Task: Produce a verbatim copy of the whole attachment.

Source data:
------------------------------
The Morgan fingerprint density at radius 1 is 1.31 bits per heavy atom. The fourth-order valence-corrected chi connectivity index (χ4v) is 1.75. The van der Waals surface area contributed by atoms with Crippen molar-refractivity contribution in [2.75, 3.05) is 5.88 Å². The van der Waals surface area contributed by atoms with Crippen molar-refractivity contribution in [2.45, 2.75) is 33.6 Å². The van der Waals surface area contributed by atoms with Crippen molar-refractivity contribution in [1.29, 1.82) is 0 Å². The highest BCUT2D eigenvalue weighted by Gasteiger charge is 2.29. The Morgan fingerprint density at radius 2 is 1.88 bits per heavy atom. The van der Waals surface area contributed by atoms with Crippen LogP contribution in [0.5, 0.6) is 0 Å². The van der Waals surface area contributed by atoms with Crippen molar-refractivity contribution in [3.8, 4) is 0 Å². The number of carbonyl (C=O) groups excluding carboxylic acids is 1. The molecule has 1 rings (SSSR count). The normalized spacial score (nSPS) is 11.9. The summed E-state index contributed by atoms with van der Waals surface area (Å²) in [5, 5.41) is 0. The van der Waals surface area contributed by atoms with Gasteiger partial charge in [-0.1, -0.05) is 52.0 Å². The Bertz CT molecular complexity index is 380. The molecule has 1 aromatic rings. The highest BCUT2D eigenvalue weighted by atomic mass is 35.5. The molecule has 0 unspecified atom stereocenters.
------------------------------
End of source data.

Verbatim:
The Morgan fingerprint density at radius 1 is 1.31 bits per heavy atom. The fourth-order valence-corrected chi connectivity index (χ4v) is 1.75. The van der Waals surface area contributed by atoms with Crippen molar-refractivity contribution in [2.75, 3.05) is 5.88 Å². The van der Waals surface area contributed by atoms with Crippen molar-refractivity contribution in [2.45, 2.75) is 33.6 Å². The van der Waals surface area contributed by atoms with Crippen molar-refractivity contribution in [1.29, 1.82) is 0 Å². The highest BCUT2D eigenvalue weighted by Gasteiger charge is 2.29. The Morgan fingerprint density at radius 2 is 1.88 bits per heavy atom. The van der Waals surface area contributed by atoms with Crippen LogP contribution in [0.5, 0.6) is 0 Å². The van der Waals surface area contributed by atoms with Crippen molar-refractivity contribution in [3.8, 4) is 0 Å². The number of carbonyl (C=O) groups excluding carboxylic acids is 1. The molecule has 1 rings (SSSR count). The normalized spacial score (nSPS) is 11.9. The summed E-state index contributed by atoms with van der Waals surface area (Å²) in [5, 5.41) is 0. The van der Waals surface area contributed by atoms with Gasteiger partial charge in [-0.1, -0.05) is 52.0 Å². The Bertz CT molecular complexity index is 380. The molecule has 1 aromatic rings. The highest BCUT2D eigenvalue weighted by atomic mass is 35.5. The molecule has 0 unspecified atom stereocenters.